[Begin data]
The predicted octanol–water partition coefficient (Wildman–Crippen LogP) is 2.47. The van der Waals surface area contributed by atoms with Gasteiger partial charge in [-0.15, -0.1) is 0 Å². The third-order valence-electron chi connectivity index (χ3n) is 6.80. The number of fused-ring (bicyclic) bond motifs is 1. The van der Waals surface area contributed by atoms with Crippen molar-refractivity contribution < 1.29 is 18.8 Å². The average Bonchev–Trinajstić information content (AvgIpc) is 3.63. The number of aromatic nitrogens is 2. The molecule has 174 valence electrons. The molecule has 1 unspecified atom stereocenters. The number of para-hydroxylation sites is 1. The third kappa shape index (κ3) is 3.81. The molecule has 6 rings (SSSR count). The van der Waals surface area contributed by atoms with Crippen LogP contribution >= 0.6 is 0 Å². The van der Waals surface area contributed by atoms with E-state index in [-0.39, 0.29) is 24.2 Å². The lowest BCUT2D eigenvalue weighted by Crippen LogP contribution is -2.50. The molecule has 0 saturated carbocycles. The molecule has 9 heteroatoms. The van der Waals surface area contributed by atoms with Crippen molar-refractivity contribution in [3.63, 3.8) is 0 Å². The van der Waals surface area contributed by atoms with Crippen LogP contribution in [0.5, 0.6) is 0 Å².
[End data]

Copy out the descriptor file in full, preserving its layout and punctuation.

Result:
The predicted octanol–water partition coefficient (Wildman–Crippen LogP) is 2.47. The van der Waals surface area contributed by atoms with Gasteiger partial charge in [-0.15, -0.1) is 0 Å². The third-order valence-electron chi connectivity index (χ3n) is 6.80. The number of fused-ring (bicyclic) bond motifs is 1. The van der Waals surface area contributed by atoms with Crippen molar-refractivity contribution < 1.29 is 18.8 Å². The average Bonchev–Trinajstić information content (AvgIpc) is 3.63. The number of aromatic nitrogens is 2. The molecule has 174 valence electrons. The molecule has 1 unspecified atom stereocenters. The number of para-hydroxylation sites is 1. The third kappa shape index (κ3) is 3.81. The molecule has 6 rings (SSSR count). The van der Waals surface area contributed by atoms with Crippen LogP contribution >= 0.6 is 0 Å². The van der Waals surface area contributed by atoms with E-state index in [-0.39, 0.29) is 24.2 Å². The lowest BCUT2D eigenvalue weighted by Crippen LogP contribution is -2.50. The molecule has 0 saturated carbocycles. The molecule has 9 heteroatoms. The van der Waals surface area contributed by atoms with Crippen molar-refractivity contribution in [3.63, 3.8) is 0 Å². The van der Waals surface area contributed by atoms with Crippen LogP contribution in [0.5, 0.6) is 0 Å².